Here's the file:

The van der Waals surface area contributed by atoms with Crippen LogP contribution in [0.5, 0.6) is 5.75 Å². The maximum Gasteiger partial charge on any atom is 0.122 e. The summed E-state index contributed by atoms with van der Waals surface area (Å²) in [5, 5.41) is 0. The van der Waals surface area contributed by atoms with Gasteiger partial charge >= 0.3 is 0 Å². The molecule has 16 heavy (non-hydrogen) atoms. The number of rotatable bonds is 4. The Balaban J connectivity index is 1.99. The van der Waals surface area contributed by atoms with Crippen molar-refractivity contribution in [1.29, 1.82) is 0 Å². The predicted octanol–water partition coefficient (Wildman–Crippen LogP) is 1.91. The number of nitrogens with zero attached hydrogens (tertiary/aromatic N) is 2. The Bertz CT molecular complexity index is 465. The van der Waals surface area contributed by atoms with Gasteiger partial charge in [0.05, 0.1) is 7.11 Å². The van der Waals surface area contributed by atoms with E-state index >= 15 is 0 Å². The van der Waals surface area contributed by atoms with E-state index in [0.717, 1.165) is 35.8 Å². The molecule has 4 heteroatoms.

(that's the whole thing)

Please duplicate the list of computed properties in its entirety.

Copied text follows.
The van der Waals surface area contributed by atoms with Crippen LogP contribution in [0.5, 0.6) is 5.75 Å². The maximum Gasteiger partial charge on any atom is 0.122 e. The summed E-state index contributed by atoms with van der Waals surface area (Å²) in [5, 5.41) is 0. The van der Waals surface area contributed by atoms with Gasteiger partial charge >= 0.3 is 0 Å². The molecule has 16 heavy (non-hydrogen) atoms. The number of rotatable bonds is 4. The Balaban J connectivity index is 1.99. The van der Waals surface area contributed by atoms with Crippen molar-refractivity contribution in [1.29, 1.82) is 0 Å². The predicted octanol–water partition coefficient (Wildman–Crippen LogP) is 1.91. The number of nitrogens with zero attached hydrogens (tertiary/aromatic N) is 2. The Bertz CT molecular complexity index is 465. The van der Waals surface area contributed by atoms with Gasteiger partial charge in [0.05, 0.1) is 7.11 Å². The van der Waals surface area contributed by atoms with E-state index >= 15 is 0 Å². The van der Waals surface area contributed by atoms with E-state index in [0.717, 1.165) is 35.8 Å². The molecule has 4 heteroatoms.